John W. Rawlings School of Divinity

John W. Rawlings School of Divinity

School of Divinity

Administration

Troy Temple, B.S., M.A., Ph.D.
Dean, School of Divinity
Professor of Theology and Family Ministries

Gabriel Etzel, B.S., M.A.R., M.Div., D.Min., Ph.D.
Online Dean, School of Divinity
Professor of Theology and Christian Leadership

Mary Lowe, B.A., M.Ed., M.A.P.M., Ed.D.
Online Associate Dean, School of Divinity
Professor of Christian Education

John Cartwright, B.S., M.A.R., M.Div., Ed.D.
Online Chair, Doctoral Programs
Professor of Christian Leadership and Education

Claudia Dempsey, B.S., M.A., D.Min.
Online Chair, Operations
Associate Professor of Religion

Lucas Farmer, B.S., M.Div., Ed.D.
Online Chair, Curriculum
Assistant Professor of Christian Leadership

Accreditation

Since June 2018, the John W. Rawlings School of Divinity has been an associate member of the Association of Theological Schools (ATS). Candidacy status with ATS was granted in February 2019. As of January 2020, the school is accredited by the Commission On Accrediting of the ATS.

Program Directors

A listing of program directors can be viewed at https://www.liberty.edu/institutional-effectiveness/academic-program-directors/.

History

The John W. Rawlings School of Divinity is an outgrowth of the vision of Dr. Jerry Falwell, the founding pastor of the Thomas Road Baptist Church. Dr. Falwell believed in Christian education. He believed that one of the most effective means of winning millions to Christ is by training young men and women to serve the Lord in aggressive, evangelical, soul-winning Baptist churches as pastors, staff, and members. Liberty University (then Lynchburg Baptist College) was founded in 1971 to help achieve that goal. At the heart of the college’s curriculum for all students were classes in Bible. As the college grew and reached University status, the Bible Department grew into the School of Religion, providing Bible classes for students in every major and offering majors designed to prepare men and women for vocational Christian service.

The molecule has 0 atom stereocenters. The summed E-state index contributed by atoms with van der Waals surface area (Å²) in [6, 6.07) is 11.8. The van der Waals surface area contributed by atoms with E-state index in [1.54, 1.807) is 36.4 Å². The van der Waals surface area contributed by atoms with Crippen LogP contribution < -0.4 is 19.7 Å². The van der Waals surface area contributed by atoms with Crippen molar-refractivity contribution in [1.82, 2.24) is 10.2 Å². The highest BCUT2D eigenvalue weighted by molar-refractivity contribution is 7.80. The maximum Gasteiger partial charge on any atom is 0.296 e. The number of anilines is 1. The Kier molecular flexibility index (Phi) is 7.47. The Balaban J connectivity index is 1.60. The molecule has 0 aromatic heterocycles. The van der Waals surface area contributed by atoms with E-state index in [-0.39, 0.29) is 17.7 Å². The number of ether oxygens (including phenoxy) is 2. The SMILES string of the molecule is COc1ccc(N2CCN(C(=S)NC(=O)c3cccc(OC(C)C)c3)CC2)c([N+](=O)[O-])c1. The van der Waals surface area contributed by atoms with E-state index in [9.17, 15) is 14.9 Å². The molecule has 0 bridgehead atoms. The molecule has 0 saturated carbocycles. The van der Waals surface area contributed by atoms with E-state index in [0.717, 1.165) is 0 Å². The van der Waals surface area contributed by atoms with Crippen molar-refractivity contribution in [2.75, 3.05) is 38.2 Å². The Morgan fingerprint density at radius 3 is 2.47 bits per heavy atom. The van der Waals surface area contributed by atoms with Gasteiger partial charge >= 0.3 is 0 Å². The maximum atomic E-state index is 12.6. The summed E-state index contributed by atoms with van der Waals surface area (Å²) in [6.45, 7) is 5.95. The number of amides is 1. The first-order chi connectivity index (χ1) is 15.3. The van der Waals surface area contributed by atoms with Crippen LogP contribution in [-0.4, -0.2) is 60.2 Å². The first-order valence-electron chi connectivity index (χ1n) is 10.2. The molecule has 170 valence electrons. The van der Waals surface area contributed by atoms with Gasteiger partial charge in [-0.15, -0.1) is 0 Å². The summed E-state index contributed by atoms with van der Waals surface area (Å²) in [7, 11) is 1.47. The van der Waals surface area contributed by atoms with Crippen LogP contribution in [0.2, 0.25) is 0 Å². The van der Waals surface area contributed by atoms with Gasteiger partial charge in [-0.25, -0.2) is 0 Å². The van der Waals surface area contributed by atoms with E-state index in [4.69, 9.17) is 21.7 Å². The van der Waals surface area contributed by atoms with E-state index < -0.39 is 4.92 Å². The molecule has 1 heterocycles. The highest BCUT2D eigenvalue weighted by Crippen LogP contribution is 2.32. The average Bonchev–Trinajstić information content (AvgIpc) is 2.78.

Another need, however, still existed. Professional, graduate level training was needed for graduates of Liberty University and other colleges desiring graduate theological education as preparation for ministries in churches similar to Thomas Road Baptist Church. In 1973, Lynchburg Baptist Theological Seminary was created to address that need. It began with an enrollment of 41 students with Dr. Jerry Falwell serving as President and Chancellor.

In 2015, approval was granted by Liberty University’s Board of Trustees to combine the School of Religion with the Seminary into the School of Divinity. The School of Divinity provides quality, well-rounded education, based on academic excellence, emanating from the belief that Christian education should be superior, not inferior, to that provided by other schools. The School of Divinity is committed to the principle that a person’s most effective ministry will be in conjunction with a local church, and the vision of the School of Divinity is to equip Christians to reach the entire world through aggressive New Testament church evangelism.

Distinctives

The John W. Rawlings School of Divinity is characterized by commitment to the core doctrines of the faith and providing significant experiences to develop practical ministry skills.